EXPERT REVIEW

2022 Jeep Wagoneer and Grand Wagoneer Review: Big, Bold and Ready for a Challenge

jeep-grand-wagoneer-2022-02-angle-black-exterior-front 2022 Jeep Grand Wagoneer | Cars.com photo by Christian Lantry
Photo of Aaron Bragman
Detroit Bureau Chief Aaron Bragman grew up in the Detroit area, comes from an automotive family and is based in Ann Arbor, Mich. Email Aaron Bragman

The verdict: A brilliant new competitor for traditional full-size SUVs, the Wagoneer and luxurious Grand Wagoneer are a stylish, powerful, comfortable duo loaded with new tech and capability.

Versus the competition: The Wagoneer is set to be a highly competitive entry versus the likes of the GMC Yukon, while the high-end Grand Wagoneer’s posh cabin and over-the-top V-8 viably push it into Lincoln, Cadillac and even Land Rover territory.

Over the past few decades, if you wanted a full-size SUV in this country, your choices were limited to Ford, GM, Nissan and Toyota. Conspicuously absent from that group was the automaker formerly known as Fiat Chrysler Automobiles, currently known as Stellantis — and we could never really figure out why that was. All a true full-size SUV really is is a passenger pickup with a permanently affixed roof over the cargo area, and Stellantis has had an excellent full-size truck platform in the Ram 1500; it even came with a coil-sprung rear axle, optional air suspension and a variety of powertrains. Well, for 2022, the company has rectified this omission with this: the 2022 Wagoneer and Grand Wagoneer, by Jeep.

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Notice I did not say “Jeep Wagoneer” — that’s not how Jeep wants you to think about these. Wagoneer is set to become a halo brand for Stellantis, initially sharing Jeep showroom space but eventually spawning its own independent line of more premium vehicles, and possibly its own dealerships well down the road.

But first, we have these two models: the 2022 Wagoneer is the Chevrolet Tahoe/Ford Expedition competitor, with lower pricing, fewer features and less bling. The Grand Wagoneer is the more luxurious, premium model, meant to go head-to-head with the Cadillac Escalade, GMC Yukon Denali and Lincoln Navigator. They’re both big, in-your-face SUVs with a lot of styling, plenty of space and some novel new technology. But are these latecomers to the SUV party good enough to draw people away from the established players?

Styling in Two Flavors: Bling or Less Bling

The Wagoneer will still be the model most people see on the streets, given its lesser price (more about this later) and greater availability. But telling the difference between the Wagoneer and Grand Wagoneer isn’t quite as easy as telling the difference between the visually distinctive but mechanically similar Chevy Tahoe and Cadillac Escalade, though there are things to look for. It starts up front: The Wagoneer has badging script along the hood, while the Grand Wagoneer integrates it into a different grille entirely. Both models have LED headlights, but the Grand uses projector-style LEDs. The two models have slightly different taillight treatments, as well, but the best way to tell the two apart is by the amount of chrome present and the color of the roof. The standard Wagoneer has black trim surrounding its windows and liftgate glass, while the Grand Wagoneer has chrome just about everywhere. The roof on all Wagoneers is body-colored, while the Grand Wagoneer gets a black-painted roof. 

Aside from those details (which make a bigger visual difference between the two than you might imagine), the styling is much more formal and upright than many of the latest big SUVs on the market, with an emphasis on a big greenhouse and huge windows. It’s a bit more polarizing than the styling on a lot of the latest Jeeps, but it certainly is attention-grabbing — during a brief drive from New York City out to Westchester County, New York, bystanders gawped and stared, and even approached us to ask what we were driving. We can understand their confusion — while the Wagoneer and Grand Wagoneer script is writ large across the vehicle in several spots, the word “Jeep” appears only in a couple of places and in extremely small font, almost as an afterthought. In fact, there are only three places on the outside of the truck that the Jeep logo appears — see if you can find them.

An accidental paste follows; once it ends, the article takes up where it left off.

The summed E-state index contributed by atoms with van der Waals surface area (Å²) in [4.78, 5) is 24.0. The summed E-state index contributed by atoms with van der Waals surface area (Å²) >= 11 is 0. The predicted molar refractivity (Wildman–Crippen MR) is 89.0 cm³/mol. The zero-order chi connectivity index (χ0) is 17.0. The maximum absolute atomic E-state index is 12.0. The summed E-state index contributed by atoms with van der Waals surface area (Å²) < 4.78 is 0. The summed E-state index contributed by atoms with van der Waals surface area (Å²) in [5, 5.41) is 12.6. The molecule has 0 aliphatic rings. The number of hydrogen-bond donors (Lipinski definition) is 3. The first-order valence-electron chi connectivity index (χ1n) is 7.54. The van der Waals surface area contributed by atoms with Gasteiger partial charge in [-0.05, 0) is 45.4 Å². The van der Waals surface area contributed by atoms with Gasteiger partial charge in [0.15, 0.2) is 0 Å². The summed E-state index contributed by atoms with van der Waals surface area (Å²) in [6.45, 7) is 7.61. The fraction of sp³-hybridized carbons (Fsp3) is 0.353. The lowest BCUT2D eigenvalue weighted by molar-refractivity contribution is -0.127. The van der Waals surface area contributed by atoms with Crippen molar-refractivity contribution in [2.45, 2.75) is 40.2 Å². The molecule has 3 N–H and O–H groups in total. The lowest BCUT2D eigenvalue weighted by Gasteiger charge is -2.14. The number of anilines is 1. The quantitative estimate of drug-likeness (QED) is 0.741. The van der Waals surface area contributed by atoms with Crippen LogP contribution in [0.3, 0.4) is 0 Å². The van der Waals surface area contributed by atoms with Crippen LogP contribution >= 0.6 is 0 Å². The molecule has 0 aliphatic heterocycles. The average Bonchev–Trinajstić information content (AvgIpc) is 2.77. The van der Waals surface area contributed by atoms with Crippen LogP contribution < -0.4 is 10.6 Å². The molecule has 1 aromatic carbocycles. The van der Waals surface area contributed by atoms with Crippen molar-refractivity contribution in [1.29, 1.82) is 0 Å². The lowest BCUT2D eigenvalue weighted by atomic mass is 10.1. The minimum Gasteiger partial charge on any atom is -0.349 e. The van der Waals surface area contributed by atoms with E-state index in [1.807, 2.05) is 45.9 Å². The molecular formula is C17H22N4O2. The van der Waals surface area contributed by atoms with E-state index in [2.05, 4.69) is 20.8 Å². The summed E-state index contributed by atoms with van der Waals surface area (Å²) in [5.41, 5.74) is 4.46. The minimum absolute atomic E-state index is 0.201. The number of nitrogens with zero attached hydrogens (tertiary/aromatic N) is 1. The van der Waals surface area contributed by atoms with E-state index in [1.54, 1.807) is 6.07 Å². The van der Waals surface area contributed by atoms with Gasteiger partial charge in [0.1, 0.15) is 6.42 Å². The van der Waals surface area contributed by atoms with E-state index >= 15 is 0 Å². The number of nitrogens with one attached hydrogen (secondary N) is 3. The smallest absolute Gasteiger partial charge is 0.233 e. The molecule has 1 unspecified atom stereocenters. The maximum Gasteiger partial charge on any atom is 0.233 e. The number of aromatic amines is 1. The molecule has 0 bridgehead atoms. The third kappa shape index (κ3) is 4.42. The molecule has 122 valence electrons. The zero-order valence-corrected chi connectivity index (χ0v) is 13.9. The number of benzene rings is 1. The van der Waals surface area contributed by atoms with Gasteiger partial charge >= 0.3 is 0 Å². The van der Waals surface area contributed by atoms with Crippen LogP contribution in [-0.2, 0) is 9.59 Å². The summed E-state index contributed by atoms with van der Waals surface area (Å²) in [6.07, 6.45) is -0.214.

Top-Notch Interiors

One of the highlights of any of the latest round of Jeeps is just how well done the interiors are. Indeed, this has been a strong point of many Stellantis products for some time now, even leading us to declare the Ram 1500 our 2020 Luxury Vehicle of the Year based on the strength of its luxurious interior. The Wagoneer doesn’t disappoint in this area, either. The base Wagoneer is nice, but not blow-you-away impressive — there’s a fair amount of black plastic in there, possibly more than there should be for a vehicle this expensive, but it’s a good match for the Tahoe or Expedition. But the Grand Wagoneer ups the ante with even better materials and technology; it’s this model that’s the truly impressive one. We often wondered what the Stellantis designers could craft if they were given free rein to do so, and the top Grand Wagoneer Series III interior is exactly that: acres of sumptuous leather, real wood, bright real metal trim and an astonishing number of display screens. Jeep says that there are over 75 inches of screen real estate in the Grand Wagoneer, including the displays in the dash (four of them) and multiple screens in the second row.

But all the screens in the world won’t mean anything if the interior isn’t properly spacious, and the Wagoneer and Grand Wagoneer deliver here, as well. You have a choice of seven or eight seats, with best-in-class numbers for several second- and third-row dimensions, but the bottom line is that the Wagoneer interior is extremely spacious regardless of where you’re sitting. Up front, there’s plenty of room in any dimension, and it’s the same with the second row. The seven-seat version with the fixed center console does push you out to the doors a bit, as the console itself seems abnormally wide. Opt for the eight-seater’s second-row bench in the base Wagoneer, however, and that’s not an issue. The third row is comfortable even for full-size humans, and it’s easy to get into thanks to a second row that folds substantially forward, allowing for a large ingress-egress area. The second row also slides fore and aft, allowing all passengers to negotiate better legroom amongst themselves. The Wagoneer’s independent rear suspension also means that there’s a low load floor in back and third-row passengers aren’t sitting with their chins on their knees. In short, interior space and comfort easily match anything from GM or Ford, and easily bests the rather cramped current-generation Nissan Armada.